Scheme: Newton International Fellowships
Organisation: University of St Andrews
Dates: Jan 2013-Jan 2015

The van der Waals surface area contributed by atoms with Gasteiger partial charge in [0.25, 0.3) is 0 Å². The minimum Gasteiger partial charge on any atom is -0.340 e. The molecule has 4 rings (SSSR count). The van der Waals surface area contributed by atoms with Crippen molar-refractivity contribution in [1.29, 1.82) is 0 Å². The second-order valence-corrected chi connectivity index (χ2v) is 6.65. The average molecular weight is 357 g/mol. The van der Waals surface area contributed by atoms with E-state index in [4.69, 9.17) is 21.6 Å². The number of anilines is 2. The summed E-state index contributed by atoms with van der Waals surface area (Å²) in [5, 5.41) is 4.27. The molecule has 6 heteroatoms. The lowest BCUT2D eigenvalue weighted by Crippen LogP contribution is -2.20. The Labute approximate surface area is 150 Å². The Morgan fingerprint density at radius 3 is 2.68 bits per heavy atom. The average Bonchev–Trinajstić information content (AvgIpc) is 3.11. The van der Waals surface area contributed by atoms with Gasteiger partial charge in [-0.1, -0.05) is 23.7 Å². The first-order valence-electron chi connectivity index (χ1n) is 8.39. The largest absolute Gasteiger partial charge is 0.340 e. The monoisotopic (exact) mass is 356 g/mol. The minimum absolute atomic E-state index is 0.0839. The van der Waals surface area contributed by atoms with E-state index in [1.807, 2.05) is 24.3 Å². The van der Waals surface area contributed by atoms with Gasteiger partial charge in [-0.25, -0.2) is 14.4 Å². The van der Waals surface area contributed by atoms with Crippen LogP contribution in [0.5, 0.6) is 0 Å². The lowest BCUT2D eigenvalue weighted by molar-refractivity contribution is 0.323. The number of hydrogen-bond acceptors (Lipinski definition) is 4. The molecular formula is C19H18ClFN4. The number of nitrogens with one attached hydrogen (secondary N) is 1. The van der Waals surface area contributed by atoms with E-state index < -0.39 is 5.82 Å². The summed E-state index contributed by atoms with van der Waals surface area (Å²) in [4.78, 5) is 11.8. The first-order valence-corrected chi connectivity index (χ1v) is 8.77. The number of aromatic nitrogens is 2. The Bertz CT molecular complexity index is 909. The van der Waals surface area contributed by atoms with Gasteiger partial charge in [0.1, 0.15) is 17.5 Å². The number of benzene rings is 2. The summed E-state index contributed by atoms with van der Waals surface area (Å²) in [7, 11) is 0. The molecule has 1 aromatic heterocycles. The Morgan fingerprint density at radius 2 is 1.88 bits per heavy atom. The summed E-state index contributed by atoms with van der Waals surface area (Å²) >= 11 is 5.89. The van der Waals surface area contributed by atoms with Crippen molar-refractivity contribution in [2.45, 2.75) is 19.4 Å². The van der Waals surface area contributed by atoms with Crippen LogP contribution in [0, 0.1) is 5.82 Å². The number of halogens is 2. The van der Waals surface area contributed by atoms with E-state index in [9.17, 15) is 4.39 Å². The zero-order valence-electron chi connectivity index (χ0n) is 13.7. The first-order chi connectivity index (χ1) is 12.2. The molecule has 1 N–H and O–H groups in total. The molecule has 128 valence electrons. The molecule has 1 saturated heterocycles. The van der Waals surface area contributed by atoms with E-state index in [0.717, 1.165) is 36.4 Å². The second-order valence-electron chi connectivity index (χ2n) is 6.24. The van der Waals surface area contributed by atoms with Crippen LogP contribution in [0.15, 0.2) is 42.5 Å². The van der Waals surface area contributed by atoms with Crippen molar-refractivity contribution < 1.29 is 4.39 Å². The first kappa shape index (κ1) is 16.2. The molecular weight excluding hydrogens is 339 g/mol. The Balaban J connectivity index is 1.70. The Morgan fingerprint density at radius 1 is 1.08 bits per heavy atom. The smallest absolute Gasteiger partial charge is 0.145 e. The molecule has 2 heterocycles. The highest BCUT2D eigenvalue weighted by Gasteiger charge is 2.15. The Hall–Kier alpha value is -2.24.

Summary: My research area is comparative cognition. Animals and humans have similar problems to solve, such as finding: food, shelter, a mate, and raising young. I am interested in how animals learn to do these things. Namely, how they modify their behaviour based on past experience, or from watching other individuals (called social learning). To study how animals learn I experimentally test how their behaviour of wild and domestic animal changes under controlled laboratory conditions. My current research is concerned with examining the extent to which birds learn how to build their nests. Although the notion that birds learn how to build their nests was considered obvious in writings that date back to 1867 by the visionary thinker Alfred Russel Wallace, the prevailing belief has always been that nest construction by birds is largely instinctual. To study social learning, I use the following experimental set up that consist of two phases: the observation phase, followed by the test phase. In the observation phase a pair of birds (male-female) that has not previously built a nest (the observers) watch another pair (the demonstrators) build a nest out of one of two different types of available material, during the test phase the observers are given both material types and I look to see if they copy the material choice of the demonstrators or not. By looking at variation in social learning in different species of nest-building birds that differ not only their relatedness, but also in the habitat in which they live, we can begin to understand the conditions under which learning abilities arise and to what extent they are shared with other species, including humans. Studying bird behaviour is important in its own right but human also have a long history of enjoying the company of birds.